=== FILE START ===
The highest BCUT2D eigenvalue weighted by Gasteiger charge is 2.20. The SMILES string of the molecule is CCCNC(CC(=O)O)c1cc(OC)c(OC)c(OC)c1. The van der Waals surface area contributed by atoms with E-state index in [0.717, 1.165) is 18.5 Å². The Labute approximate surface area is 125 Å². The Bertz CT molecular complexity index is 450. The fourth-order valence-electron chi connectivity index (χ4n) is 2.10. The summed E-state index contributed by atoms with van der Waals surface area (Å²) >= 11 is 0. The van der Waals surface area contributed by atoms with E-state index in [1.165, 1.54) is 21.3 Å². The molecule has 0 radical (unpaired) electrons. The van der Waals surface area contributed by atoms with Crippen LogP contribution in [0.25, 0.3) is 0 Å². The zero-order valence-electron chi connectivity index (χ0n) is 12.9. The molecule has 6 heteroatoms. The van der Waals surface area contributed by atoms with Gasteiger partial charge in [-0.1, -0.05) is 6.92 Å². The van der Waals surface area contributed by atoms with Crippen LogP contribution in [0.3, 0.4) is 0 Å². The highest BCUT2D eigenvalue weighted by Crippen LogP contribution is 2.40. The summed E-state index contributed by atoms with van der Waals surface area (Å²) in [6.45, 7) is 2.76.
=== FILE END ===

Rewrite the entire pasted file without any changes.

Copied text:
The highest BCUT2D eigenvalue weighted by Gasteiger charge is 2.20. The SMILES string of the molecule is CCCNC(CC(=O)O)c1cc(OC)c(OC)c(OC)c1. The van der Waals surface area contributed by atoms with E-state index in [0.717, 1.165) is 18.5 Å². The Labute approximate surface area is 125 Å². The Bertz CT molecular complexity index is 450. The fourth-order valence-electron chi connectivity index (χ4n) is 2.10. The summed E-state index contributed by atoms with van der Waals surface area (Å²) >= 11 is 0. The van der Waals surface area contributed by atoms with E-state index in [1.165, 1.54) is 21.3 Å². The molecule has 0 radical (unpaired) electrons. The van der Waals surface area contributed by atoms with Crippen LogP contribution in [0.25, 0.3) is 0 Å². The zero-order valence-electron chi connectivity index (χ0n) is 12.9. The molecule has 6 heteroatoms. The van der Waals surface area contributed by atoms with Gasteiger partial charge in [-0.1, -0.05) is 6.92 Å². The van der Waals surface area contributed by atoms with Crippen LogP contribution in [0.3, 0.4) is 0 Å². The highest BCUT2D eigenvalue weighted by Crippen LogP contribution is 2.40. The summed E-state index contributed by atoms with van der Waals surface area (Å²) in [6.45, 7) is 2.76.